The torsion bar suspension consists of five single rubber-tyred roadwheels with a distinct gap between the first and second roadwheels. The drive sprocket is at the rear and the idler at the front. There are no track-return rollers. The first and fifth roadwheel stations are provided with a hydraulic shock-absorber. The all-steel track has steel pins that are not secured at the outer end and are free to travel towards the hull. A raised piece of metal welded to the hull just forward of the sprocket drives the track pins back into position each time they pass. Like the T-62, the T-54 and T-55 are now being fitted with a new track. The T-54 and T-55 can be fitted with a snorkel for deep fording. Two types of snorkel are available, a thin one for operational use and a thick one for training. These snorkels take between 15 and 30 minutes to fit and on reaching the far bank are blown off. The operational snorkel is mounted over the loader's periscope and, when not fitted, is carried disassembled at the rear of the turret, or at the rear of the hull. The thicker snorkel is mounted over the loader's hatch cover. The tank normally crosses the river in first gear and navigates with the aid of an onboard gyro-compass. The T-54 was not originally fitted with an NBC system; it was installed on later production tanks and subsequently refitted to earlier production models. The tank can lay its own smoke screen by injecting diesel fuel into the exhaust on the left side, producing a cloud of smoke some 300 m long which lasts for approximately two minutes. To extend the tank's operational range, two drum-type fuel tanks can be fitted at the rear. On the right running board are four flat light steel tanks. The first, second and fourth tanks each contain 93 litres of fuel, while the third contains lubricating oil. The driver can select which fuel tanks to use first, for example the drums at the rear, followed by the three external tanks and finally the main fuel tanks. There are three stowage boxes on the left running board, the first one for tools and other maintenance equipment, the second for gun-cleaning equipment and the third for infrared equipment. Mounted at the very rear of the hull is an unditching beam. When the T-54 entered service it was not fitted with night vision equipment. The first production tank to have this fitted was the T-54B and early tanks were then refitted with it. The tank is normally fitted with the following equipment: an infrared driving light which is used in conjunction with the driver's infrared periscope and has a range of 40 to 60 m; an infrared searchlight with a range of 400 m mounted on the forward part of the commander's cupola and another infrared searchlight to the right of the main armament with a range of 800 to 1,000 m. Main armament of the T-54 is a 100 mm D-10T (originally called the M1944) rifled tank gun which was originally developed around naval gun ammunition and also used in a modified form in the SU-100 assault gun. The D-10T has a horizontal sliding wedge breech block with the recoil system consisting of a hydraulic buffer and a hydropneumatic recuperator. The weapon has a maximum range in the indirect fire role of 14,600 m and can fire the types of ammunition shown below.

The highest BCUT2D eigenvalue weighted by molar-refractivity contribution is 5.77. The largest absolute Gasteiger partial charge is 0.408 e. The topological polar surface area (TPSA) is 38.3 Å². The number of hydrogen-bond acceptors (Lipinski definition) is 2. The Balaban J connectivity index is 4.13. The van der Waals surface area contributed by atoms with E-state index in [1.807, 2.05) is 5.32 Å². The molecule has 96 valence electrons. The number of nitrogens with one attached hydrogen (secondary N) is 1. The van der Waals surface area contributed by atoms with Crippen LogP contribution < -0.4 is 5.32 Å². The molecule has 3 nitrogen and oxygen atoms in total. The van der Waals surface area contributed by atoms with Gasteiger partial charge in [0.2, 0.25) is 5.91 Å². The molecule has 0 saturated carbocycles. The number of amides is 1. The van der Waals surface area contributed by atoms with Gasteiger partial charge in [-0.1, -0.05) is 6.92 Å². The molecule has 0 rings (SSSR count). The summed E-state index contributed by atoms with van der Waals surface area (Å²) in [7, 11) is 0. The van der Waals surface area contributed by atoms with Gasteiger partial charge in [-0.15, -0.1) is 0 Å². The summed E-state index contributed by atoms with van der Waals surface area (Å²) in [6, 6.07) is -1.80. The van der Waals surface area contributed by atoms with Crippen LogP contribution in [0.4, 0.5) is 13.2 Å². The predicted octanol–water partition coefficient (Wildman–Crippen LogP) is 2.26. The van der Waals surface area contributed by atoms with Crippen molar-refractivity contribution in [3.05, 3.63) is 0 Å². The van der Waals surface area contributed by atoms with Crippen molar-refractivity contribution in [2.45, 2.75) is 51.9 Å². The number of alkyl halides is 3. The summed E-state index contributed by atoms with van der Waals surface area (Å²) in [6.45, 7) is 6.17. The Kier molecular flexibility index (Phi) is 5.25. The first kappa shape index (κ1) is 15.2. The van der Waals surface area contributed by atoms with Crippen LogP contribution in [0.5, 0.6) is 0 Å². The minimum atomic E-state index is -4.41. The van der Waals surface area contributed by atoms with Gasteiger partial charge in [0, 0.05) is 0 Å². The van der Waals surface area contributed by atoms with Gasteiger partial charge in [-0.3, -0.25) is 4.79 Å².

An average rate of fire for a T-54 is 4 rds/min. The D-10T gun is not stabilised but the D-10TG, first fitted to the T-54A, is stabilised in the vertical plane only, while the D-10T2S, which is stabilised in both planes, is fitted in the T-54 and later production vehicles and has been refitted in earlier tanks. The turret traversing and gun elevating system was manual on early tanks but later models have full power traverse and elevation with manual controls for use in an emergency. Mounted to the right of the main armament is a 7.62 mm SGMT machine gun and a similar weapon fixed in the centre of the glacis plate fires forward and is operated by the driver by pressing a button on the right steering lever. Mounted at the loader's position is a 12.7 mm DShKM anti-aircraft machine gun.

Status Production complete. Pakistan has 50 plus 1,300 Type 59 in service In addition they are used by a number of irregular units in the Middle East and elsewhere and some countries also use them for training. Under the continuing CFE talks some of the figures are being substantially reduced.

COMPANY NAME : Three former Soviet tank plants